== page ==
What the Fest 2019 recap: 3 don’t miss horror movies


What the Fest 2019 film festival in New York City celebrates a love of genre films. The second annual event, held at the IFC Center honored weirdness in movies, and highlighted small, stellar indie projects. Here are three highly recommended horror movies from What the Fest 2019 to keep on your radar.

What the Fest is a great event that honors the hard work of indie filmmakers. Here is our list of 3 must see horror films from the festival. Watch if you dare!

Body at Brighton Rock

Roxanne Benjamin’s directorial debut which screened at What the Fest 2019 can be classified as psychological, nature horror. Similar to Jaws, in this film it’s what isn’t seen that scares you the most.

In a panel during the festival, Benjamin described Body at Brighton Rock as being for “teenage girls who fall down and say f*** a lot.” The movie is also inspired in part by a love of young adult mystery novels; something that’s clear from the tone and aesthetic.

Naive Wendy works at Brighton Rock National Park with her more experienced friends. When she offers to swap shifts as a favor, she finds herself on rough terrain, setting up safety signs. An easy assignment so what could go wrong?

Answer, everything. She quickly takes a wrong turn and winds up lost inside the park. Things get even scarier when she stumbles upon a mysterious dead body. After learning she must secure the area, and wait until morning for rescuers, Wendy is left to face not only the body, and approaching nightfall, but her own deepest and darkest fears.

Her short journey alone in the wilderness will include both real, and psychological horrors. Using survival skills, and any smarts she can muster, Wendy vows to make it through the night unscathed. But ultimately, this is a story about facing yourself more than any real enemies.


Darlin’s presence at What the Fest 2019 marks another debut feature by a female director. Pollyanna McIntosh’s take on the expanding story of the horror film, The Woman. A role that she herself originated.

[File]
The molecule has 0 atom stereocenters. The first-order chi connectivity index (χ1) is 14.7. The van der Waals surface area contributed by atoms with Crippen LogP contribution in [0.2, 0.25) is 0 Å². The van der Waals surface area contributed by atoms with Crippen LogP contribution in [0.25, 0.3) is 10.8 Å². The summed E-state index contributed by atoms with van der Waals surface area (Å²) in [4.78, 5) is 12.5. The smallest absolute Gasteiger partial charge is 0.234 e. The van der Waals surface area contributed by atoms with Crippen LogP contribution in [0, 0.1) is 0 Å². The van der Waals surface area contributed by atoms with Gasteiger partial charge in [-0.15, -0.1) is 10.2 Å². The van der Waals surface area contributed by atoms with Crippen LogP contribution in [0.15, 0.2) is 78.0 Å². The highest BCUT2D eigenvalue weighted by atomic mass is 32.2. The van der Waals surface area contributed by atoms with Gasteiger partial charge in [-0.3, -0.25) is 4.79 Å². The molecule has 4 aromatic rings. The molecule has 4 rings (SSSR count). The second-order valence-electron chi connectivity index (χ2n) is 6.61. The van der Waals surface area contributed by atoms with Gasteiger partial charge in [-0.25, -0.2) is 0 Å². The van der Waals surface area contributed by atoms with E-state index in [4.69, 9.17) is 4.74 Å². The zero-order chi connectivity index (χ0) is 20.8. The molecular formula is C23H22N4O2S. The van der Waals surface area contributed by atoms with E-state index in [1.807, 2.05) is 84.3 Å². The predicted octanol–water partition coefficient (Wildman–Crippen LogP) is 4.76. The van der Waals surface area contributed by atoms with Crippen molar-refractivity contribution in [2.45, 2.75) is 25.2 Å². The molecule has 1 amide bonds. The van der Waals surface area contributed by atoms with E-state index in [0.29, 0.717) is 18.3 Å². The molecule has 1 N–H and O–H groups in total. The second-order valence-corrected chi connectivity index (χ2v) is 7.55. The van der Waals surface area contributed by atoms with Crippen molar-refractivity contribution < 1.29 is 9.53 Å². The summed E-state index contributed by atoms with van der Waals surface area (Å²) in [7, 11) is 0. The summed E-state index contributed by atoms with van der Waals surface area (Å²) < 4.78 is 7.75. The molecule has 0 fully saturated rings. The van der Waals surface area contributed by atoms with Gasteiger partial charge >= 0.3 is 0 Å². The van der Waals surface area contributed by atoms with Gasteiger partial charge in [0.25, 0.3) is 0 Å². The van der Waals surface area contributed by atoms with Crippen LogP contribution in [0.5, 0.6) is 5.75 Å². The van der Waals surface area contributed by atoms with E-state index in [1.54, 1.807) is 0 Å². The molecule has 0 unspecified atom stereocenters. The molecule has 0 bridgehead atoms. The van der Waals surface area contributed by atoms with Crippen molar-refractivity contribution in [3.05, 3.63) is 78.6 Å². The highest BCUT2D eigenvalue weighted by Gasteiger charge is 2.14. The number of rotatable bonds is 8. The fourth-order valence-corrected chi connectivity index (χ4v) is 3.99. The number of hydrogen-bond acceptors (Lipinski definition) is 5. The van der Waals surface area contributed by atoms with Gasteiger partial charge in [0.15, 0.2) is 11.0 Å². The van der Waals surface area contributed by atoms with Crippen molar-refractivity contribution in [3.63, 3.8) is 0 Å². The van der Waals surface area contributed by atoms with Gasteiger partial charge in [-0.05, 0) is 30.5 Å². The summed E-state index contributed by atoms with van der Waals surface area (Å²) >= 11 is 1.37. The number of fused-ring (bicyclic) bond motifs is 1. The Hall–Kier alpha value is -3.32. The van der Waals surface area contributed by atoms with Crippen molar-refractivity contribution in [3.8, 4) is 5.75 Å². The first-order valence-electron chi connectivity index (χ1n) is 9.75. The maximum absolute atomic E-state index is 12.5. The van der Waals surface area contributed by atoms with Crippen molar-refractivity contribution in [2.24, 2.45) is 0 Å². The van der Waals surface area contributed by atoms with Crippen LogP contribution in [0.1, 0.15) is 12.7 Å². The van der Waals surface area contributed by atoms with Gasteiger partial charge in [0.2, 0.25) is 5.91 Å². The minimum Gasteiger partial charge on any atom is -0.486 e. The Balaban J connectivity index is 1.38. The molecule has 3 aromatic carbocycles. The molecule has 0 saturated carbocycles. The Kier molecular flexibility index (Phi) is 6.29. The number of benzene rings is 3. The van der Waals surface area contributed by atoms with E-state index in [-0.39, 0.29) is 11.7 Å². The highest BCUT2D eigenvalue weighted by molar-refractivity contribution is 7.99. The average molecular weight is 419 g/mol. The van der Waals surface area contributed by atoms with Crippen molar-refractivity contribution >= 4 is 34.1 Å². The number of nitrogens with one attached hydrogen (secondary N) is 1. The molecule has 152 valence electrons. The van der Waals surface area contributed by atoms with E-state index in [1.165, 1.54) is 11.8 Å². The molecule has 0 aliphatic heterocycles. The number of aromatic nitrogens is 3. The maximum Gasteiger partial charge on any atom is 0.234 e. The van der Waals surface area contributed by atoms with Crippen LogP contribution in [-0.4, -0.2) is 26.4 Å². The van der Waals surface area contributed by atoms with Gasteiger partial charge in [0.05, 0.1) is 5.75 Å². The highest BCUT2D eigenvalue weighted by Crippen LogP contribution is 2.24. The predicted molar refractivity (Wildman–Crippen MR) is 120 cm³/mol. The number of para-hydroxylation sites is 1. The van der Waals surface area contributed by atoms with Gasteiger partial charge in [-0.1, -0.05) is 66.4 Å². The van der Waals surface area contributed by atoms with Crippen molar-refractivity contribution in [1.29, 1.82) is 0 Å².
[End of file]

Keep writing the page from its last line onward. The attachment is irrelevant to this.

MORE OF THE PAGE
The 2011 film tells the story of a feral woman, kidnapped by a crazed father and kept captive in a shed only feet from his family home. Though he attempts to viciously tame her, she eventually escapes. Leaving bodies in her path, she reclaims her independence, and disappears back into the woods. But not before taking the fractured family’s young daughter with her.

McIntosh’s 2019 sequel picks up eight years later. Darlin’ has been raised in the woods and is now also feral. But after discovering she’s pregnant, she’s left at a Catholic girls school and assimilates back into normal life. A normalcy she barely recalls except for one remaining artifact from the past. A charm bracelet which reads Darlin’.

Though now fully functioning, that feral side still resides deep within. Once the woman starts looking for the girl she raised (and her granddaughter) the carnage begins again, as do Darlin’s own tendencies. The delivery might be brutal at times but the underlying themes in Darlin’ are ones that resonate in real life. Devotion, love and fighting for family.


Larry Fessenden’s Mary Shelly inspired film Depraved opened What the Fest 2019 this year. The movie is a modern take on the Frankenstein story told in a nostalgic New York setting. It focuses on Henry, a former war doctor who has invented a way to seemingly revive the dead. At first, the doctor’s intentions seem purely to save lives and help people. However, this quickly crosses over into more disturbing and dangerous territory.

With the help of his ruthless friend Polidori, (Josh Leonard), and using cadaver limbs, they successfully produce Adam. A monster created from a murder victim. Soon, Henry’s transformation into full ‘mad scientist’ begins. But his need to possess the monster is overshadowed by Adam’s own deep desires for personal growth.

Like any film where an inventor becomes obsessed with his creation, that creation will always evolve. Yet, unlike similar themes found in Her, or Ex Machina, this figure is less cunning, or determined, and more tragic than anything else.

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The Frankenstein tale is one that’s been told before, but Fessenden’s gritty New York look and cinematic take allow it to stand on its own.

What do you think of these three horror movies? Have you seen any or do you plan to? Let us know in the comments!